One of the most interesting parts of the Tom Wilde series so far was its setting during the chaotic pre-World War II period. In Nemesis, Clements sets his story right at the start of the war and immediately shows all the panic and preparation that followed this declaration of war. Clements did a fantastic job portraying the low-key sense of dread and paranoia that the inhabitants of England would have felt in the build-up to the war in the previous books in the series, and in Nemesis these feelings are realistically amplified now that the war has begun. The author has quite a good grasp on a number of historical events and feelings during this period, and I quite liked seeing the Cambridge viewpoint of the war. The Cambridge setting has always been a fantastic highlight of this series, but it was quite intriguing to see the author incorporate all the various changes to the city that occurred as a result of the war into his novel. Clements dives deep into the Cambridge lifestyle when it comes to the war, whether it involves the removal of the rare books from the colleges, the preservation of the stained glass windows, the roles that the professors were being assigned in the war effort or even the many Communist professors throwing away their party membership cards when it became clear that the Soviets were supporting the Nazis.
Clements also ties his story in quite closely with one of the more interesting early events of World War II: the sinking of the passenger liner the SS Athenia as it sailed across the Atlantic. I was deeply fascinated not only with the depictions of this event, but the discussions and conspiracy theories that resulted from it. This was especially true when it came to the examination about the sinking of the ship being used to bring the United States into the war. The likelihood of America joining in the war became a major part of the story, and it was interesting to see what the European characters thought about America’s reluctance to enter the war, especially as one of the protagonists is an American character, and one of the chief architects of America’s isolationist policy, Joe Kennedy, was the United States Ambassador to England at the time. I thought that the historical elements that Clements explored were a real highlight of this book, and readers will enjoy his literary examination of these events.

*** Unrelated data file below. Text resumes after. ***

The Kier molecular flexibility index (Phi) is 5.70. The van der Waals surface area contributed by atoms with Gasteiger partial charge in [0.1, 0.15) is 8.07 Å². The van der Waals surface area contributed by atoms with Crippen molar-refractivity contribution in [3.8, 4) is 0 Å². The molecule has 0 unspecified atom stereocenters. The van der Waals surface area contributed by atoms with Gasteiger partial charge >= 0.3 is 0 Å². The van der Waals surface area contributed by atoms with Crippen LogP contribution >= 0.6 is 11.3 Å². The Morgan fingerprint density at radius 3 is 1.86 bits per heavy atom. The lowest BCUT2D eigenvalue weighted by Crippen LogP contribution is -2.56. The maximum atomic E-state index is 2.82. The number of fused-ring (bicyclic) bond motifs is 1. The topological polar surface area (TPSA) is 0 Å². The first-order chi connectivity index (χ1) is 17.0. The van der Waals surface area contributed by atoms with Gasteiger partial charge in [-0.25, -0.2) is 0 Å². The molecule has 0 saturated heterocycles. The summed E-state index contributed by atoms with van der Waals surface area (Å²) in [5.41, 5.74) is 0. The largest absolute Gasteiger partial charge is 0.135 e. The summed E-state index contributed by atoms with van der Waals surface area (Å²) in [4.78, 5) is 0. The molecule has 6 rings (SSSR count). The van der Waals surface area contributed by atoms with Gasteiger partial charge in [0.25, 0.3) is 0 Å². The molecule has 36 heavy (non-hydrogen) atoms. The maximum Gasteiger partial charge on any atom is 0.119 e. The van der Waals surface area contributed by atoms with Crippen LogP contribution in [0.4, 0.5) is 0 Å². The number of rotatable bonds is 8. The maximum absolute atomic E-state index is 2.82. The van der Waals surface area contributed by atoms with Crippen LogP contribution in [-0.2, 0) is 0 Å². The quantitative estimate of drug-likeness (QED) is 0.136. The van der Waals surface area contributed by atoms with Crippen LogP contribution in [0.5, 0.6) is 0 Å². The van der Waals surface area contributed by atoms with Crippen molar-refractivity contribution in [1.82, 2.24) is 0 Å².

While the main focus of the book’s story is a conspiracy and the start of the war, Clements does take his time to continue to develop a number of the characters introduced in the previous books. For example, Wilde continues to deepen his relationship with his romantic partner, Lydia, and I quite liked the role that Lydia played in investigating the case alongside Wilde. There is also a significant focus on Wilde’s American friend Jim Vanderberg and his family, especially as Vanderberg’s family are passengers aboard the Athenia. Phillip Eaton, the British spy who was hit by a car in the last book of the series makes a return in Nemesis, and the reader gets to see his struggles to recover from his horrific injuries while still working as an intelligence officer. A number of intriguing new characters are introduced in this book and it will be interesting to see what role they and the existing characters will play in any future entries in this series.
In the latest book of his enjoyable Tom Wilde series, Nemesis, Rory Clements once again delivers a captivating historical thriller that brings the reader into the early days of World War II. Featuring an incredible overarching mystery and some detailed examinations of intriguing historical events and settings, Nemesis is a deeply interesting book that is well worth checking out. I am very curious to see where Clements takes the series next, and I look forward to seeing what impact Thomas Wilde will have on the rest of World War II.
In June 1939, war is on the horizon. While many in England still hope to avoid another conflict with the Germans, it is becoming clearer that war may be unavoidable. Nazi Germany is aggressively moving throughout Europe, while back in England the IRA has embarked on a new bombing campaign.